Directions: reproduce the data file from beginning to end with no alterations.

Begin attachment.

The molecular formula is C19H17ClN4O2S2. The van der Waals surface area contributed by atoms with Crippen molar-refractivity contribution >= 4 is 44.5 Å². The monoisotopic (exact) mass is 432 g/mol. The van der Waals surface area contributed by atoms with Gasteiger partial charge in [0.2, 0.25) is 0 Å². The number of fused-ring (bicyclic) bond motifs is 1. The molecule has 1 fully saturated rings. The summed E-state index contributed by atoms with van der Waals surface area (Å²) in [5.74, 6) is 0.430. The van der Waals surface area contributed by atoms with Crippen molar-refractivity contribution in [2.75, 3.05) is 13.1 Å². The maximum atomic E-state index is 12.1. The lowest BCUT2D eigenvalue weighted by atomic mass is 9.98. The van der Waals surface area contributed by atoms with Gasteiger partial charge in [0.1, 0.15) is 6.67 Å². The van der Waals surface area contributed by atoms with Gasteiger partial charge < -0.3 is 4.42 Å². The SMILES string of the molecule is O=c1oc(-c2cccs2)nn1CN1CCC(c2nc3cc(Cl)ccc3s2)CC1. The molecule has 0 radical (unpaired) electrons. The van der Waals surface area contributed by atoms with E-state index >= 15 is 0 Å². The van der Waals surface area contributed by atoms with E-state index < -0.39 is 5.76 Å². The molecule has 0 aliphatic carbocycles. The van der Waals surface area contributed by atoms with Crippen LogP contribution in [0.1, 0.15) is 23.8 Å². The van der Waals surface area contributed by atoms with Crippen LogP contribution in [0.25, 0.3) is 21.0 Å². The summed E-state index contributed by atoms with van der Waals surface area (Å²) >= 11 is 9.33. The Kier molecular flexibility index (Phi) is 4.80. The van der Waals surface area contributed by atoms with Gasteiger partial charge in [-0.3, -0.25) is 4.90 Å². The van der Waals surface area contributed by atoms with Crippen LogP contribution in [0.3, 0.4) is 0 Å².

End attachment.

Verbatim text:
The molecular formula is C19H17ClN4O2S2. The van der Waals surface area contributed by atoms with Crippen molar-refractivity contribution >= 4 is 44.5 Å². The monoisotopic (exact) mass is 432 g/mol. The van der Waals surface area contributed by atoms with Gasteiger partial charge in [0.2, 0.25) is 0 Å². The number of fused-ring (bicyclic) bond motifs is 1. The molecule has 1 fully saturated rings. The summed E-state index contributed by atoms with van der Waals surface area (Å²) in [5.74, 6) is 0.430. The van der Waals surface area contributed by atoms with Crippen molar-refractivity contribution in [2.75, 3.05) is 13.1 Å². The maximum atomic E-state index is 12.1. The lowest BCUT2D eigenvalue weighted by atomic mass is 9.98. The van der Waals surface area contributed by atoms with Gasteiger partial charge in [0.1, 0.15) is 6.67 Å². The van der Waals surface area contributed by atoms with Gasteiger partial charge < -0.3 is 4.42 Å². The SMILES string of the molecule is O=c1oc(-c2cccs2)nn1CN1CCC(c2nc3cc(Cl)ccc3s2)CC1. The molecule has 0 radical (unpaired) electrons. The van der Waals surface area contributed by atoms with E-state index >= 15 is 0 Å². The van der Waals surface area contributed by atoms with E-state index < -0.39 is 5.76 Å². The molecule has 0 aliphatic carbocycles. The van der Waals surface area contributed by atoms with Crippen LogP contribution in [0.1, 0.15) is 23.8 Å². The van der Waals surface area contributed by atoms with Crippen LogP contribution in [0.25, 0.3) is 21.0 Å². The summed E-state index contributed by atoms with van der Waals surface area (Å²) >= 11 is 9.33. The Kier molecular flexibility index (Phi) is 4.80. The van der Waals surface area contributed by atoms with Gasteiger partial charge in [-0.3, -0.25) is 4.90 Å². The van der Waals surface area contributed by atoms with Crippen LogP contribution in [0.3, 0.4) is 0 Å².